Water levels on the Rhine river gradually increased at the beginning of December 2018, but it took some chemical companies until March 2019 before individual force majeure could be lifted, i.e. supply could again be guaranteed to customers. While extreme low water situations on the Rhine are rare, a recent study by the German Institute for Hydrology found that the Rhine river will likely experience prolonged periods of low water levels in the future due to shrinking glaciers and less snowfall as a result of climate change. In light of this study and record low levels in 2018, the German government introduced a plan this year to tackle low water on the Rhine river which includes measures such as increasing the multimodal share of river shipping from 9 to 12 per cent; creating early warning mechanisms for low water; and investing in shipping infrastructure.
What organizations can do to prepare
Actively monitor the Rhine’s water levels: Organizations should anticipate low water levels on the Rhine river by keeping up to date with the latest levels at critical points on different river sections, particularly at the Kaub, Duisburg, and Emmerich gauges. These are updated three times per day by the German Institute for Hydrology.
Set up plans for alternative capacity: In order to ensure the inflow of raw materials at plants along the Rhine, organizations should consider increasing stock capacity on site or secure space on alternative modes of transportation such as trucking and rail. ThyssenKrupp, for instance, has secured a long term lease of a dedicated coal-carrying freight train to ensure supply as additional storage capacity at its Duisburg site is scarce. Similarly, BASF has increased its usage of special barges which can continue to navigate even during periods of very low water.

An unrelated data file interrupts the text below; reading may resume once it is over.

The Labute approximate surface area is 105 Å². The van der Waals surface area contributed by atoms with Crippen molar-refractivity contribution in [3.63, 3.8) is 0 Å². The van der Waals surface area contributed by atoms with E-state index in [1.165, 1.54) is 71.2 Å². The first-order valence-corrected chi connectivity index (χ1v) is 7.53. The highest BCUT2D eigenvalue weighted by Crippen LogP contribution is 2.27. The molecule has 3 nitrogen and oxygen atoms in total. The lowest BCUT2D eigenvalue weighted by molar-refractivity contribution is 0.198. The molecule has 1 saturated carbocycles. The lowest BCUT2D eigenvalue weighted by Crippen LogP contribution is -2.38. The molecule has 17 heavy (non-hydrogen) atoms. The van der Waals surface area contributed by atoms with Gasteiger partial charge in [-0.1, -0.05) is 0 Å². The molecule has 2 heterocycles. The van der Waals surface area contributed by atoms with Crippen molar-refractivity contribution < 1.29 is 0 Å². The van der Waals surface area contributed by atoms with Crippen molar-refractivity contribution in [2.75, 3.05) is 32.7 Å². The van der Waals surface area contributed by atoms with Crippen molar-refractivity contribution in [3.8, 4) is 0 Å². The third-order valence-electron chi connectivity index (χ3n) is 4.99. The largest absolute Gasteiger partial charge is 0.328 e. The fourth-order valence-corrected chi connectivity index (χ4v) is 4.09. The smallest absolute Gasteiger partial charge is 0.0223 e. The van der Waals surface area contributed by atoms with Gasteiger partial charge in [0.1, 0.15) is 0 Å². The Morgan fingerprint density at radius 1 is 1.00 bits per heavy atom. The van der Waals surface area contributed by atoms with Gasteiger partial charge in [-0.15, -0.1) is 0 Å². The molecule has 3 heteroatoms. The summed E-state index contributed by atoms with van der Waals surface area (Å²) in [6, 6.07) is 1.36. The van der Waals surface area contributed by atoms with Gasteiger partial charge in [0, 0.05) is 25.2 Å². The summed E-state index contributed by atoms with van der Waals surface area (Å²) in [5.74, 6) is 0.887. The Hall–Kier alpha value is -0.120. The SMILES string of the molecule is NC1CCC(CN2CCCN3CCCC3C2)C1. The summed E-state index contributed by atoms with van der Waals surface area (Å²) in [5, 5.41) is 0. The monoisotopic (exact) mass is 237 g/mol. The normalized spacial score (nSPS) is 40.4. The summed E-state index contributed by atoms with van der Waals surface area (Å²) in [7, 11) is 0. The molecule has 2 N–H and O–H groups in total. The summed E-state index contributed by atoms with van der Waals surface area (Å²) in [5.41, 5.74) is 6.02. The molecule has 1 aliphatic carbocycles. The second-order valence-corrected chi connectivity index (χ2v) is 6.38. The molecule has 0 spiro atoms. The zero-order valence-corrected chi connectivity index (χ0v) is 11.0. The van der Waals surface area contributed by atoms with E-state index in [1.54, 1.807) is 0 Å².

Ensure sufficient supply of cooling water: In the event of low water on the Rhine, it is vital to ensure a continuous supply of cooling water to keep production plants running. For instance, BASF has already optimized its cooling plants and set up additional recooling capacity which will allow it to use water several times for cooling purposes before redirecting it into the Rhine. While this may be a longer term undertaking, organizations that rely heavily on the Rhine may want to consider such cooling measures.
To mitigate risks as efficiently as possible, organizations should adopt a balanced approach using both short and long term measures as outlined above.